Current Editor: Chris Merrill, email@example.com
Previous Editors: Mark Sanders 1989-1997; James LaPorte: 1997-2010
As an open access journal, the JTE does not charge fees for authors to publish or readers to access.
Scope of the JTE
The Journal of Technology Education provides a forum for scholarly discussion on topics relating to technology education. Manuscripts should focus on technology education research, philosophy, and theory. In addition, the Journal publishes book reviews, editorials, guest articles, comprehensive literature reviews, and reactions to previously published articles.
Manuscripts that appear in the Articles section have been subjected to a blind review by three or more members of the Editorial Board. This process generally takes from six to eight weeks, at which time authors are promptly notified of the status of their manuscript. Book reviews, editorials, and reactions are reviewed by the Editor and Associate Editor, which generally takes about two weeks.
Manuscript Submission Guidelines
1. Five copies of each manuscript and an electronic version on floppy disk should be submitted to: Mark Sanders, JTE Editor, 144 Smyth Hall, Virginia Tech, Blacksburg, VA 24061-0432 (703)231-8173. Overseas submissions may be submitted electronically via the Internet (to firstname.lastname@example.org) to expedite the review process, but if submitted only in ASCII format (e.g. as an email message), a fully formatted version on floppy disk must also be sent via conventional mail.
2. All manuscripts must be double-spaced and must adhere strictly to the guidelines published in Publication Guidelines of the American Psychological Association (4th Edition).
3. Manuscripts that are accepted for publication must be resubmitted (following any necessary revisions) both in hard copy and on a floppy disk saved in the native word processor format (such as MS Word) and in ASCII format.
4. Manuscripts for articles should generally be 15-20 pages (22,000-36,000 characters in length, with 36,000 characters an absolute maximum). Book reviews, editorials, and reactions should be approximately four to eight manuscript pages (approx. 6,000-12,000 characters).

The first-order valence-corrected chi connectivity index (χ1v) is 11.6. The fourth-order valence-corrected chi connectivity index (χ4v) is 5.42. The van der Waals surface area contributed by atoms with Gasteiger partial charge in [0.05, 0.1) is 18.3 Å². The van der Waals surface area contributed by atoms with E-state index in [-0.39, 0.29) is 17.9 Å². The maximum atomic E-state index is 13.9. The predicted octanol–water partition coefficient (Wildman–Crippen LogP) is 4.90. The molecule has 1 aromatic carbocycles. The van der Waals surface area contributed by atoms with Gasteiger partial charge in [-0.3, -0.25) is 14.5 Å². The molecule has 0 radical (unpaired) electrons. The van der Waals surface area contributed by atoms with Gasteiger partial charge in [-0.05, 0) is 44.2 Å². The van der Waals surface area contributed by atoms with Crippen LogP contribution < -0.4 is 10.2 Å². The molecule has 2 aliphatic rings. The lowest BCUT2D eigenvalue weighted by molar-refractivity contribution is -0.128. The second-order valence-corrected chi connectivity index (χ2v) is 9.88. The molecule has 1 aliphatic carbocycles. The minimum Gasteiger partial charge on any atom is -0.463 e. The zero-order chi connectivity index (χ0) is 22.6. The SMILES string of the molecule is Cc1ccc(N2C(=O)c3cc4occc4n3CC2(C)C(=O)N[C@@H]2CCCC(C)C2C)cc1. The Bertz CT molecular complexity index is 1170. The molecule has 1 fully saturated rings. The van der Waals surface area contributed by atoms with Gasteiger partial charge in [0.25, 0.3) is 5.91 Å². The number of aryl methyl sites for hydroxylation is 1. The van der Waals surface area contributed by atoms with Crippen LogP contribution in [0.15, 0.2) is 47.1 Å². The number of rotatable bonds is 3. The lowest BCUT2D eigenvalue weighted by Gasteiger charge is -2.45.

5. All figures and artwork must be scaled to fit on the JTE pages and be submitted both in camera-ready and electronic formats.
The Journal of Technology Education is published twice annually (Fall and Spring issues). New and renewing subscribers should copy and mail the form below:
Name (please print)
Mailing Address (please print)
Email address: Fax:
New Subscription Renewal Subscription
Make checks payable to: Journal of Technology Education. All checks must list a US bank on the check.
Regular (USA): $8
Regular (Canada/Overseas): $12
Library (USA): $15
Library (Canada/Overseas): $18
Return check and this form to:
Mark Sanders, JTE Editor
144 Smyth Hall
Blacksburg, VA 24061-0432
JTE Co-Sponsors & Membership Information
The International Technology Education Association (ITEA) is a non-profit educational association concerned with advancing technological literacy. The Association functions at many levels-from international to local-in responding to member concerns. The Council on Technology Teacher Education (CTTE), affiliated with the ITEA, is concerned primarily with technology teacher education issues and activities. For membership information, contact: ITEA, 1914 Association Drive, Reston, VA 22091 (703)860-2100.
Electronic Access to the JTE
All issues of the Journal of Technology Education may be accessed on the World Wide Web at: http://scholar.lib.vt.edu/ejournals/JTE/jte.html (Note: the URL is case sensitive).
Regretably, the final paragraph of Kay Stables' article appearing in the previous issue of the JTE (Volume 8, #2) was missing from the final printed publication. The missing portion is provided below.
Providing Coherent, Progressive
and Continuous Technological Experiences
.... With hindsight it may have been more productive had such a dialogue been more commonplace in the early stages of developing the National Curriculum.
We were provided a wonderful opportunity by the brave decision to make the technology curriculum in England and Wales compulsory for children in the primary years of schooling. During the first five years of implementing this decision there has been much pain and doubt, many lessons learnt, and also great successes and triumphs. It is hoped that the fruits of this challenged, echoed in the enterprises in many parts of the world, will move us closer to a time when all children will be provided, throughout their whole school life, with experiences and opportunities to develop their own technological capability in a full and satisfying way.
(were correct as printed)